Nor the case for the aftermath, a crisis ten years deep that is still plaguing the global economy. Central bankers might protest that there hasn’t been outright deflation, and certainly not on the scale seen in depressions past, but this like “jobs saved” doesn’t measure up to reality. Because he was right about the deflationary tendency, it “means Impoverishment to labour and to enterprise by leading entrepreneurs to restrict production, in their endeavour to avoid loss to themselves; and is therefore disastrous to employment.”

Pretty much describes the last decade. Various excuses have been offered so as to downplay these consequences, including “jobs saved”, but the more time passes the more it can’t be denied the world has a labor problem – not just in Paris.

Don’t worry, it’s coming. That’s what they keep saying. In 2017, authorities all over the world put all their chips into the center, going all in on globally synchronized growth. It briefly led to inflation hysteria which was the calculated overhyping of some minor improvements. Disinflation continued anyway, even on this presumed upswing.

In the United States, there just hasn’t been any sign of wage-driven inflation. Instead, market signals especially money curves keep suggesting the same negative factors as we’ve seen over the last decade – all consistent with “disastrous to employment.” From surveys of inflation expectations to the various consumer price indices themselves, nothing had changed.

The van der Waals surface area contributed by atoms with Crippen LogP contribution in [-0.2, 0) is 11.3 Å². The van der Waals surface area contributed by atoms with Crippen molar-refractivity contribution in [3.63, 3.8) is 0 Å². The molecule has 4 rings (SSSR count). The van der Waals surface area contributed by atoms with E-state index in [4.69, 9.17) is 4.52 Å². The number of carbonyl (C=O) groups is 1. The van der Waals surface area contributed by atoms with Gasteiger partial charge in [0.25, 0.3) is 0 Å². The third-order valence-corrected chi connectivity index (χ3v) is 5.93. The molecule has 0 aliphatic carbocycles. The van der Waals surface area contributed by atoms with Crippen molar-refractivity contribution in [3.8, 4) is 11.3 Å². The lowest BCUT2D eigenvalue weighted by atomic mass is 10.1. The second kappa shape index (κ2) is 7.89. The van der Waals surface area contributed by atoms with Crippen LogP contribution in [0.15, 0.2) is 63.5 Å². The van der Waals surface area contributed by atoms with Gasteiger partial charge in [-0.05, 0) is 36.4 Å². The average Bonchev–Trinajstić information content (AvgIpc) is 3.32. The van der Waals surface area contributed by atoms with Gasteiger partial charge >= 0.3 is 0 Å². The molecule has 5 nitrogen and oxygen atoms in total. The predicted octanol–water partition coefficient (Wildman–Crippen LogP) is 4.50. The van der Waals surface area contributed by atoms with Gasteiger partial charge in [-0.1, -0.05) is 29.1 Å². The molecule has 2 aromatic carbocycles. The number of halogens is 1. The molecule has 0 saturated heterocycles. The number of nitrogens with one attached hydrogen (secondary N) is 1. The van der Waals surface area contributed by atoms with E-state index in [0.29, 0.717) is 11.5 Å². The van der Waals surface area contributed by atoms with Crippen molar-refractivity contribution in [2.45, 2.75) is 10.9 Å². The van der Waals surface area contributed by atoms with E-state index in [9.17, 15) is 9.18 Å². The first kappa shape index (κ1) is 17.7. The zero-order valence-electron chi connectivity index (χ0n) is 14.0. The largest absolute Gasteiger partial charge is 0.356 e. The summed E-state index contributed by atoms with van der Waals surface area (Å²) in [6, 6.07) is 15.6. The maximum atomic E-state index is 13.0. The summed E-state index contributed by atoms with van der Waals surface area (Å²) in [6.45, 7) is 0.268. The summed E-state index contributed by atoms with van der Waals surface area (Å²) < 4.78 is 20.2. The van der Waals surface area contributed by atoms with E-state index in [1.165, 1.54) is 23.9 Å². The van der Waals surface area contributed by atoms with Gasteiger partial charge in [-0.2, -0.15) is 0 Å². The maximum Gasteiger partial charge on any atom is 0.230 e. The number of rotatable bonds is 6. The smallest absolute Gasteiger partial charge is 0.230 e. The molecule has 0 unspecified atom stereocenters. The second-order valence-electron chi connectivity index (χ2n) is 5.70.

In the CPI, for example, there has been a very curious lack of evidence for an inflationary shift. Core rates have remained conspicuously subdued, some of them perfectly obvious in what they show.

Researchers at the Federal Reserve Bank of Atlanta, building upon work done in the Cleveland branch, have taken parts of the CPI and constructed their own indices attempting to create a better forecasting system by using discrete differences in economic behavior.

The “sticky” CPI is made up of those consumer product categories contained in the CPI basket where prices change much less on average than those in the “flexible” category. For example, as the Cleveland economists note, the price for tomatoes, they found, changes every three weeks. Those of coin-operated laundries, every six and a half years.

This distinction is predicated on another of Keynes’ general theories, the concept of “sticky” prices in addition to wages. That is, in the context of the CPI, there are goods whose producers know changing the price of that good is fraught with danger and costs – primarily risks to demand (simple economics). These tend to be longer run considerations; therefore, the market might be telling us something about deeper economic and cyclical expectations where prices are sticky.